- Interactive browser-based environment for browsing, querying, and visualizing the comprehensive history of a single PaleoCAR [BK14] study.
- Based on this concrete example, a conceptual template for representing the full provenance of any research study carried out using WT tools and environments.
The goal of this project is to create an integrated representation of all dimensions of the provenance of the results of particular scientific study. The study will employ PaleoCAR [BK14] to reconstruct environmental conditions of a particular paleoenvironment.
The elements of the resulting comprehensive provenance model of this PaleoCAR study will include: (1) graphical, queryable representations of each of the computational workflows enacted as part of the research and corresponding to the prospective provenance all data products generated during the study; (2) the retrospective provenance of each such intermediate and final data product complete with records of the specific program executions involved, the values of program arguments applied, and–where possible–the values of key variables within the programs themselves as exposed by YesWorkflow [YW]; (3) the provenance of all data used by the study but obtained from sources outside the study including public data repositories; (4) the intellectual and scholarly lineage of the scientific, computational, and statistical methods employed in the study; (5) the provenance and dependencies of all software programs, libraries, and components used in the study; and (6) the network of connections between the preceding 5 categories of provenance, e.g. the chains of citations to scientific literature reporting the invention, evaluation, and application of the methods and software components used in the study.
We expect that this project will yield insights into what new tools researchers need, and what new capabilities must to be added to the tools and environments they already use, if we are to make it easy for them to present their studies in the context of the rich, integrated provenance this project will illustrate.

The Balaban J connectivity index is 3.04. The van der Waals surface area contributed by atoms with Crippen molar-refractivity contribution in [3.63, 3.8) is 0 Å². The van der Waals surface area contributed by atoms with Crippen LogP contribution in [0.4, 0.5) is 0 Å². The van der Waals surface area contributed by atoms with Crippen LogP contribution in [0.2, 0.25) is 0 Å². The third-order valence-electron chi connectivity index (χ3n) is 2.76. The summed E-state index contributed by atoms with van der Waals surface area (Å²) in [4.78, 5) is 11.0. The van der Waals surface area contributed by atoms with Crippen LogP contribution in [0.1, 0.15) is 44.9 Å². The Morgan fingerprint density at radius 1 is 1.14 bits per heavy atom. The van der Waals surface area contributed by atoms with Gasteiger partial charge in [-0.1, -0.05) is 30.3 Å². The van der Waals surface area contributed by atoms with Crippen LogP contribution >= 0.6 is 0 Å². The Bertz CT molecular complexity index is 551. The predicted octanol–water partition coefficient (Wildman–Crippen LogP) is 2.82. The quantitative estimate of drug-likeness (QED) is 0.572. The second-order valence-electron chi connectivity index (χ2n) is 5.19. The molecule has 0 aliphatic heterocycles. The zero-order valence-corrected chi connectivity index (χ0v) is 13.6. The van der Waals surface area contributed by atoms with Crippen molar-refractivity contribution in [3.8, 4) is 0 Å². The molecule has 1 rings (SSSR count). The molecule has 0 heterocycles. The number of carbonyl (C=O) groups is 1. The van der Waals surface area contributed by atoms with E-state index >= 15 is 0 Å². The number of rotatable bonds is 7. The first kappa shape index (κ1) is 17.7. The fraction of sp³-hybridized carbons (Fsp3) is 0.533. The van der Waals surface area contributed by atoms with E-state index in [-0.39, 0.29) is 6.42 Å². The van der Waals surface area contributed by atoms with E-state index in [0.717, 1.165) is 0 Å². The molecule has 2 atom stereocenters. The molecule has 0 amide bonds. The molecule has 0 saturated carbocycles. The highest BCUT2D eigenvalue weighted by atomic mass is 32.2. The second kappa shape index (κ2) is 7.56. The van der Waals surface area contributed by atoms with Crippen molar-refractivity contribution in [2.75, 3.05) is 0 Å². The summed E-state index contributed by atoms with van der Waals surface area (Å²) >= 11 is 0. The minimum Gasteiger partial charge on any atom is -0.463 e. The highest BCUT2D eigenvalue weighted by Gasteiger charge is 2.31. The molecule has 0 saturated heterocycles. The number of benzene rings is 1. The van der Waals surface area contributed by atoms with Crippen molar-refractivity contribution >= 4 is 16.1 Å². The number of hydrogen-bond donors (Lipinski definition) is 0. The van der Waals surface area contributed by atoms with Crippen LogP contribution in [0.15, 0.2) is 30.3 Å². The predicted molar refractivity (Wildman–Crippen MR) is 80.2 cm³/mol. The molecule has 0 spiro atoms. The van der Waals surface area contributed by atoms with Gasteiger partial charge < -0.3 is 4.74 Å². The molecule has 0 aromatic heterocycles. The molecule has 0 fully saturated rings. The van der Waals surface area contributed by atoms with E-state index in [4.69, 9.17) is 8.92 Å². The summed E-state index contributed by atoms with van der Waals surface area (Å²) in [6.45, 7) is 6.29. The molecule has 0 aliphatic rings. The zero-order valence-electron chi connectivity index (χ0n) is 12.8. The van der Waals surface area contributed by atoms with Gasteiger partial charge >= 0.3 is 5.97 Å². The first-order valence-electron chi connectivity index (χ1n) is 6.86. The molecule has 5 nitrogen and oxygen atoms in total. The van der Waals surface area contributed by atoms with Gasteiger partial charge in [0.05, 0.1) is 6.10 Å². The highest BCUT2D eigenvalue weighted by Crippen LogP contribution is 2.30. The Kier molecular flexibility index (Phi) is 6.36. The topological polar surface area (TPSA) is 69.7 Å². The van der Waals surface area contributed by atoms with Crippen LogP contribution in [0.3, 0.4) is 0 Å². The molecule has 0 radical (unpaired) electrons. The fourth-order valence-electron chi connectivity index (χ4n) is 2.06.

- [BK14] Bocinsky, R. K. and Kohler, T. A. (2014). A 2,000-year reconstruction of the rain-fed maize agricultural niche in the US Southwest. Nature Communications, 5:5618. doi:10.1038/ncomms6618. (see Science Daily article for a quick intro)
- [YW] YesWorkflow toolkit. github.com/yesworkflow-org/yw-prototypes
Project #3: Understanding Requirements for Infrastructure to Promote Reproducible Research
Primary Mentor: Peter Darch (University of Illinois at Urbana-Champaign)
Additional Mentor: Victoria Stodden (University of Illinois at Urbana-Champaign)
This project is suitable for students in, or graduates of, library and information science degree programs.
Desirable Skills / Qualifications:
- Academic courses about scientific information (such as data curation, or scientific communication practices)
- Experience with working in scientific information management settings or scientific collaboration
- Experience with conducting qualitative research (interviews, observation)
- Experience with requirements analysis (particularly use case approaches) for software and systems engineering
- Report on information practices and needs of a team of scientific researchers
- Recommendations for improving information practices within this team
- A series of use cases representing this team’s requirements for infrastructure to promote reproducible research.
The task of building infrastructure that supports and promotes reproducible science involves addressing multiple challenges. One major challenge involves understanding the existing practices and requirements of the domain researchers for whom the infrastructure will be built. Developing this understanding is critical for: identifying where infrastructure development is best targeted; specifying what features should be incorporated into this infrastructure; and ensuring that researchers are able to integrate this infrastructure easily into their work practices.
This project will involve studying a team of researchers from one of the Whole Tale Science Pathways domains (astronomy, archaeology, material science, biology/genomics, social science, disaster resilience): the particular domain will be selected to closely match with your own interests/background.
You will work with the research team to learn about their work and information practices. These practices include: how they produce, manage, and use data and software; whether and how they make their data and software accessible to others; and their associated record-keeping practices. Your work will involve interviewing team members about their practices, and observing them at work.
After identifying the team’s existing information practices, you will explore what infrastructure and practices could make this team’s work more reproducible. In addition, you may also identify particular barriers and challenges to introducing new infrastructure and practices into the work practices of the team.
Based on your findings, you will formulate a series of use cases. These use cases will represent your findings to software engineers who are building infrastructure to promote reproducible research.